Choosing the Right Cotton Variety for Pitt County

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When Dr. Guy Collins, NC State Crop Science Extension Specialist, spoke to Pitt County cotton producers on February 6, he emphasized the importance of doing their homework when it comes to choosing cotton varieties for their farms. Although cotton acreage is expected to decline this year, it still remains that this decision alone can mean a difference of about $144 per acre for cotton farmers. Dr. Ryan Heiniger, Director of the NC State Official Variety Testing Program believes that varietal selection represents 65% of a crop’s yield potential and this potential is set at planting.

During the 2023 Pitt County Cotton Winter Production Meeting, growers were asked to name their top performing cotton variety in 2022. During this meeting, it was determined that Pitt County averaged 932 pounds per acre in their cotton last year. Despite a final cotton yield that surprised many farmers in a positive way, based on the varieties that were named, Pitt County cotton farmers can benefit from taking a closer look at their varietal choices for this spring.

A common strategy for a cotton farmer is to plant multiple (3 to 5) cotton varieties during a given season. The final number of varieties on a farm is dependent on the grower’s acreage, risk tolerance, and the ability to keep track of variety

Choosing the best cotton variety can mean a difference of $144 per acre.

performance. In North Carolina, the yield potential of cotton that is planted before May 25th is not affected as much by maturity as much as later planted cotton which has to be managed more closely for PGR management, insect pests, and drought stress. Cotton that is planted after May 25th is affected more by maturity due to a shorter time period in which to develop a crop before the last effective bloom date which occurs about August 25th through September 1st in Pitt County. Late planted cotton is more sensitive to, and responsive to, very timely management.

As Dr. Guy Collins pointed out on February 6th, the choice of a farm’s cotton varieties should be evaluated based on replicated trials, multiple field locations within a year, and when possible, multiple years of data. Over the past three years, based on Dr. Keith Edmisten’s Official Variety Trial Program (OVT), the top three yielding varieties were Armor 9371, NexGen 3195, and Stoneville 5091. Two of these three varieties have also appeared in Dr. Collin’s on-farm variety testing program, which also reflects consistent performance during at least two years.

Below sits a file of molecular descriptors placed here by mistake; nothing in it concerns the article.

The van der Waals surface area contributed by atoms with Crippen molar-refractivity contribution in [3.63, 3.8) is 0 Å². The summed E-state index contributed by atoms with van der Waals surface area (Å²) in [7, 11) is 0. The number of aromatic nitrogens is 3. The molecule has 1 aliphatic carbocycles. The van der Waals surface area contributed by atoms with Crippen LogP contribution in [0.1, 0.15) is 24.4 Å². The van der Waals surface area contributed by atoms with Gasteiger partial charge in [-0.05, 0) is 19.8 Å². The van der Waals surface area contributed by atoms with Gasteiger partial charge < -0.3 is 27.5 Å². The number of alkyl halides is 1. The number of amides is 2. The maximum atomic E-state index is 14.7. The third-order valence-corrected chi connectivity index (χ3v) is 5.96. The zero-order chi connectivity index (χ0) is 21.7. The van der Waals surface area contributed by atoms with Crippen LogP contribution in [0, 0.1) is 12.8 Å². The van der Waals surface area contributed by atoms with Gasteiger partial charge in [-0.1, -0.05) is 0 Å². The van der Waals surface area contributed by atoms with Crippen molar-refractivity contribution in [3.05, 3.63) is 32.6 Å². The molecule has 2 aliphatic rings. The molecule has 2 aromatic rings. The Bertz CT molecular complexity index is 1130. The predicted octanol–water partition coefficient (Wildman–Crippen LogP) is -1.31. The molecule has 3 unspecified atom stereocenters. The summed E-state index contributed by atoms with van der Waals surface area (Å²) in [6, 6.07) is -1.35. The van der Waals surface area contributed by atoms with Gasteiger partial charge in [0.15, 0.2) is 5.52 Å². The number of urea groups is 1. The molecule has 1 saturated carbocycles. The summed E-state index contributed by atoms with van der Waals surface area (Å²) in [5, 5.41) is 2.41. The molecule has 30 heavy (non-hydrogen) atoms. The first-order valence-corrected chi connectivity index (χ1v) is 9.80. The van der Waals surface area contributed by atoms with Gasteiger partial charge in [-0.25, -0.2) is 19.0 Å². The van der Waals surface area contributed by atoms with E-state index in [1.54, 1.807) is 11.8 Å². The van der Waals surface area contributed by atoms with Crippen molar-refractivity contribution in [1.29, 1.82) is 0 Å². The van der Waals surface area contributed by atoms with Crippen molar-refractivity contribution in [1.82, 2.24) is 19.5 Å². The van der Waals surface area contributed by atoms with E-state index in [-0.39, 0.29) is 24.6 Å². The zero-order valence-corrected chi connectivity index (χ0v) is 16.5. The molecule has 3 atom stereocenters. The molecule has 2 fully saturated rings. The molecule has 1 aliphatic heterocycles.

Of these three top varieties, Stoneville 5091 should likely be planted on a higher percentage of a farm’s acreage based on the fact that it has appeared in both the on-farm program and OVT for multiple years, and has had positive, consistent performance. Other varieties that have shown strong performance, but have only appeared in the OVT or only in a single year, are certainly worth consideration. With these varieties, it is recommended to plant a lower proportion of acres to them. Stoneville 5091 B3XF has been a very consistent performer in both OVT  and on-farm trials for several years, and its strength as a cotton variety lies in its versatility in that it performs well in many different environments ranging from low yield, sandier ground, up to high yield, heavier ground. This variety was a top performer in both 2021 and 2022, which had very different growing seasons and can be planted with confidence with its yield potential compared to other varieties.

NexGen 3195 tends to be classified on the early end of cotton maturity but has also shown consistent performance across a broad range of environments and in multiple years. As an earlier variety, it should be positioned on heavier ground to ensure that it can produce an optimal stalk height and number of fruiting sites.

Lastly, rounding out the top 3 performers, Armor 9371 has commanded notable attention. It has only appeared in a few on-farm trials during the past couple of years, but has performed consistently well in the North Carolina Official Variety Test over a 3-year period. Its limitation may be that it may be hard to find when it’s time to fill the hopper in April. This variety is clearly worth consideration for planting, but until we know more about it, and the type of environment that it may have as a fit, planted acreage should be guarded. While these have been the top 3 performers over the past three years, there are several other excellent varieties that could be considered to make up the 5-count.

Running down the list, Stoneville 4595 B3XF has performed well and with consistency across environments in the 2022 on-farm trials. Deltapine 2127 and 2115 have both shown strong performance. Deltapine 2115 was the top performer in 2021 on-farm trials, but as shown in the 2022 program, it probably should be planted on heavier soil types and particularly if irrigation is an option where it can be most competitive. Both Deltapine 2127 and 2115, as well as Phytogen 400 W3FE, should be positioned on high-yield ground, and preferably irrigated, based on multi-year trial results. Deltapine 2038 has been versatile in the past and is believed to be a good option for sandy ground, dryland environments.

Of course, we all know that in reality, many Pitt County cotton fields are characterized by deep sands that are prone to severe moisture stress. A fit for these fields might include the most versatile varieties previously mentioned above as well as Phytogen 443 which has performed well in low-yield environments.

As always, visit the NC State Cotton portal and click on the “The Cotton Variety Performance Calculator” in order to make the best-informed decision when it comes to choosing your 2023 cotton varieties.